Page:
5 Stars Out Of 5
A must for the library
September 23, 2016
Douglas J. Moo, BAKER EXEGETICAL COMMENTARY ON THE NEW TESTAMENT, [Grand Rapids MI, Baker Academic, 2013], 469 pages.
This commentary is part of a series by Baker Exegetical Commentary on the New Testament [BECNT]. It is one of the better sets of commentaries published in the last few years. The very compliment scholar Douglas Moo, professor at Wheaton College, has written volume one on Galatians. It is one of many he has written on the books of the New Testament. His work is always beneficial. This work on Galatians is a very fine, detailed, scholarly work; yet very accessible, understandable, and reader friendly.
His introduction is somewhat long (64 pages), detailed, but does not bog down the reader. It is enjoyable to read and gives insight and understanding to the epistle. He argues for it being the first epistle written by Paul, and was penned before the Council of Acts 15. He holds that a key to understanding of the book is the law-grace contrast, especially in relation to the gentiles. Unlike those of the new perspective on Paul, he defends it as completely valid to see works of the law and works as an important element of the book [p. 27-28]. The key to the logic of Paul is Deut. 27:26 and his emphasis on the inaccuracy of the law to deliver from the curse of the law. He points out that the agitators presentation shows a reliance on human achievement, which Paul argues against. He sees several theological themes important to understanding the epistle: Salvation History and Apocalyptic; The Gospel; Christ; The Spirit; The Law; The Christian Life; the faith of Christ (which he views as meaning faith in Christ); and Justification/Righteousness, which seems to be the heart of his introduction and spends a great deal of space to the truth [48-62]. The last point has been subject to debate throughout history. He breaks down this point to the following subtitles: Righteousness Language in the OT and Judaism; The Meaning of Righteousness Language in Galatians; and The Importance of Justification in Galatians. He gives a good survey of the subject and comes to the conclusion that righteousness carries the idea of vindication, apart from national identity and torah observance, but by Jesus Christ by faith. There is a serious error on page 48 where the number of verses in Romans and Galatians are way off. Hopefully that has been caught and corrected in the next printing.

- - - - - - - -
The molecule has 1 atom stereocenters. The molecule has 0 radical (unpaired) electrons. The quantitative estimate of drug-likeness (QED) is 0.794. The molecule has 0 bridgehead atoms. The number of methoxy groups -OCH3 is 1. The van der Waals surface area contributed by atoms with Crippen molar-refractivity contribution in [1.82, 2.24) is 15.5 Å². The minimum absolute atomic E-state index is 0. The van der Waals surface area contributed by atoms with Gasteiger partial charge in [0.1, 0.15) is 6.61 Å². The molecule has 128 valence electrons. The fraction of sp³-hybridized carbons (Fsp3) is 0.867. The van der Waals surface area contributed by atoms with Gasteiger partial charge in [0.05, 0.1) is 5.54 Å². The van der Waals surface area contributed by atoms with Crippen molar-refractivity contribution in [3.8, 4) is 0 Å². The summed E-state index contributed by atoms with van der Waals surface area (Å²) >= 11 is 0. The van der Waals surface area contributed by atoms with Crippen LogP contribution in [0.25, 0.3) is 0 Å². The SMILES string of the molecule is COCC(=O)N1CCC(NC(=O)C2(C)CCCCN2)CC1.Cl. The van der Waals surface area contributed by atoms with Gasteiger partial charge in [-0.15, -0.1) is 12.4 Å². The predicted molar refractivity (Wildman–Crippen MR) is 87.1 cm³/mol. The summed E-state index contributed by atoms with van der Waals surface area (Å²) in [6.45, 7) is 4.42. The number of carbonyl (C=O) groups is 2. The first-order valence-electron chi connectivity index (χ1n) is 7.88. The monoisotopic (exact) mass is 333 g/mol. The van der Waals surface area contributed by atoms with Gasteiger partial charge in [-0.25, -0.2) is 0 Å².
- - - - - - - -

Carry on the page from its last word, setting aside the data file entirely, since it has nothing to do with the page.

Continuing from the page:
The major element is the commentary itself. It has the standard from of the series: a brief structure of the paragraph; exegesis and exposition, with additional notes that center upon textual items. He sees various forms of rhetoric engaged in this epistleforensic, deliberative, and epideictic. He brings out the defensive posture of the epistle against Pauls unique apostleship, and what he defines as a perverting of the gospel. This perversion centers upon the Jewish Gentile conflict; as well as the law-grace conflict. His verse-by-verse treatment is careful, thoughtful, and reflects his high regard for the epistle. His deals with the critical issues in a fair and balanced way. He does not favor the new perspective in regards to Paul or the subject of grace. His exposition is detailed (but not overbearing), conservative, and theological centered. Both academic and non-academic readers can benefit from this commentary. It is one of the finish commentaries available on Galatians. It is a must have for any Pastors library.